Cookie Consent by
Skip to main navigation menu Skip to main content Skip to site footer

Special Issue Articles

Vol. 5 No. 1 (2023): The Childfree Woman in Literature, Film, and Television

"Marriages ought to be secret": Queer Marriages of Convenience and the Exile Narrative

January 12, 2023


In histories of exile and migration, LGBTQ+ people have often entered marriages of convenience. Within these arrangements, a gay man and lesbian woman typically enter a marriage to expedite immigration processes or to placate conservative family members. Most commonly, these relationships do not produce children, and they consequently call into question the pronatalism that is often associated with hetero-normative conceptions of marriage. This article explores the complex dynamics of these relationship structures through an analysis of childfree married women in the novels of two female queer exile writers: Jane Bowles and Patricia Highsmith. In Bowles's Two Serious Ladies (1943), a US-American upper middle-class couple, Mr. and Mrs. Copperfield, journey to Panama, where Mrs. Copperfield begins an affair with a female sex worker called Pacifica and refuses to return to the United States with her husband. In Highsmith's Ripley Under Ground (1970), the union between the US-American Tom Ripley and the French heiress Heloise Plisson provides a cover for Tom's ambiguous sexuality, as well as his diverse criminal activities, and allows Heloise to enjoy a life of aimless pleasure. In both these novels, queer marriages of convenience permit transnational mobility within unions that are markedly non-procreative and thereby occupy non-future oriented temporalities. This article demonstrates how these writers used the alternative temporal organization of the marriage of convenience plot to undermine the conventional structures of patriarchal genres, including the modernist quest narrative and suspense or crime fiction.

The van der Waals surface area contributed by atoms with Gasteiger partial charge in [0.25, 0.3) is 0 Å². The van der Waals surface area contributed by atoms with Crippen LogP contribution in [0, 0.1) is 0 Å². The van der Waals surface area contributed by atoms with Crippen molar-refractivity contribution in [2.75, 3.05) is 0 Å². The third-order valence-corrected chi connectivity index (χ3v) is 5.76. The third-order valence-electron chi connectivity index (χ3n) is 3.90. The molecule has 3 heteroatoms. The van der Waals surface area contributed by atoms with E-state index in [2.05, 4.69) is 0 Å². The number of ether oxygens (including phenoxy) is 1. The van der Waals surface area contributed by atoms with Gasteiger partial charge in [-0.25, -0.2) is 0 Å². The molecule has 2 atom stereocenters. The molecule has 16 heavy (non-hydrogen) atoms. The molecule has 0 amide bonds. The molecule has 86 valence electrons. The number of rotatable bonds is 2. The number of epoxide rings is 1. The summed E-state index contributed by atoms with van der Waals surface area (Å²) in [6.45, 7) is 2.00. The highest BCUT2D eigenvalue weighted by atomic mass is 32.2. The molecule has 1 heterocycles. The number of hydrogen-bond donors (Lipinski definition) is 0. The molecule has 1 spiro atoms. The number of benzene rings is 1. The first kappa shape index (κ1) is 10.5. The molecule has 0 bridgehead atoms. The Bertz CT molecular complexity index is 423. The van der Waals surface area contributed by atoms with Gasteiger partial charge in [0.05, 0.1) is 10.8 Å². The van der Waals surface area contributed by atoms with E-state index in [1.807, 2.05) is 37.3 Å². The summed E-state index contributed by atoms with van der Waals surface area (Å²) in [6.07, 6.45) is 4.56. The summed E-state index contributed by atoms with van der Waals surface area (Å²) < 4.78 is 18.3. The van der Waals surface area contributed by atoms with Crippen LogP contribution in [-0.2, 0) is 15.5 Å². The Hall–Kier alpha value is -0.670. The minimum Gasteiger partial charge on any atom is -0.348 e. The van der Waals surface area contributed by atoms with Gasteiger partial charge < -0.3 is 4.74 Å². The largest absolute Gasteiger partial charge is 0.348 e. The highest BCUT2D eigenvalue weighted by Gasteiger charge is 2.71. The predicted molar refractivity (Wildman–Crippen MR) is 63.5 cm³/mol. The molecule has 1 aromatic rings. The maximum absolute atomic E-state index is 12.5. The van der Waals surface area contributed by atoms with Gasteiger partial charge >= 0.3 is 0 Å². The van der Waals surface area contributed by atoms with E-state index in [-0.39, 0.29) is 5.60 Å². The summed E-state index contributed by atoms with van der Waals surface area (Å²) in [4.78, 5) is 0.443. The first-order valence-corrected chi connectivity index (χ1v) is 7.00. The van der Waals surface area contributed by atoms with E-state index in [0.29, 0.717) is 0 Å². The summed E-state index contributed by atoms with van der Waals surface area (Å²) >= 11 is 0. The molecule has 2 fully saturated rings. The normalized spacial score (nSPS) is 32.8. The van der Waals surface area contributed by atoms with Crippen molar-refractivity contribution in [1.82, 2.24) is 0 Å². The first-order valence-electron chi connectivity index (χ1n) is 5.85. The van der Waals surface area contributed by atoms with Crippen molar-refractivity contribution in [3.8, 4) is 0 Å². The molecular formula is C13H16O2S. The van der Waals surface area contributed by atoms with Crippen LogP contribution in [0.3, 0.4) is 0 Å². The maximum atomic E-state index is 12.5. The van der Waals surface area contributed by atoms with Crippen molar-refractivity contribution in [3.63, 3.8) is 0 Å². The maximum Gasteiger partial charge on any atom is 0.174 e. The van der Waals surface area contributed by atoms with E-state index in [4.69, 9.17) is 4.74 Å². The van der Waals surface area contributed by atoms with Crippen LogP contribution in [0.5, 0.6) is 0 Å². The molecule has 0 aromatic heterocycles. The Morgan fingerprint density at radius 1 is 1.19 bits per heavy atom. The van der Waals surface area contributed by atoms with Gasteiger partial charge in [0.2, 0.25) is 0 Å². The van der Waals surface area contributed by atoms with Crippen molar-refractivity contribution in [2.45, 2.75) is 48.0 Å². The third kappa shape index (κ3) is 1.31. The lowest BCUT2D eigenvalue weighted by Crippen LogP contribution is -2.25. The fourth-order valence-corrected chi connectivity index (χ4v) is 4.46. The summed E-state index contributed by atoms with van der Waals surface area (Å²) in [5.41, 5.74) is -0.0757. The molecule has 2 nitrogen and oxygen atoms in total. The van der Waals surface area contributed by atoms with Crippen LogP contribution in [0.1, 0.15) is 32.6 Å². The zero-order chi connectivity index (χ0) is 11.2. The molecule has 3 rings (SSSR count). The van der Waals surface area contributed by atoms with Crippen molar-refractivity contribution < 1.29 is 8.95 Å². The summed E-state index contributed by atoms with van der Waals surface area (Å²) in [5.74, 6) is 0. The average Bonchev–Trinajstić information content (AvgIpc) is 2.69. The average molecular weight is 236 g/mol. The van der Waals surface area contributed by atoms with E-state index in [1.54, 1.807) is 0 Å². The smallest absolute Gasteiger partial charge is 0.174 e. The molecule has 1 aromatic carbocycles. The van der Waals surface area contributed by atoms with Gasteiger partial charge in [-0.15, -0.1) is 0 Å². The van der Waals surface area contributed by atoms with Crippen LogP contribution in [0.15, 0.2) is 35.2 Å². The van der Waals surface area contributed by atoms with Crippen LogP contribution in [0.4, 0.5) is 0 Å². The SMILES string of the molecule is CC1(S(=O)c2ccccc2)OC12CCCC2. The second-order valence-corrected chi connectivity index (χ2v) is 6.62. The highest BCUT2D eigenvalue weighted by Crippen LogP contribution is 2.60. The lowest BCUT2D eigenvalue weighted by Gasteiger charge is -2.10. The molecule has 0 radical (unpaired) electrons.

1. Acosta, Katie L. "'Everything Would be Solved if Only We Could Marry:' Queer Marriages and US Immigration Policy." Sexual Politics of Desire and Belonging, edited by Nick Rumens and Alejandro Cervantes-Carson, Brill, 2007, pp. 21–40,
  2. Benstock, Shari. Women of the Left Bank: Paris, 1900–1940. U of Texas P, 1986.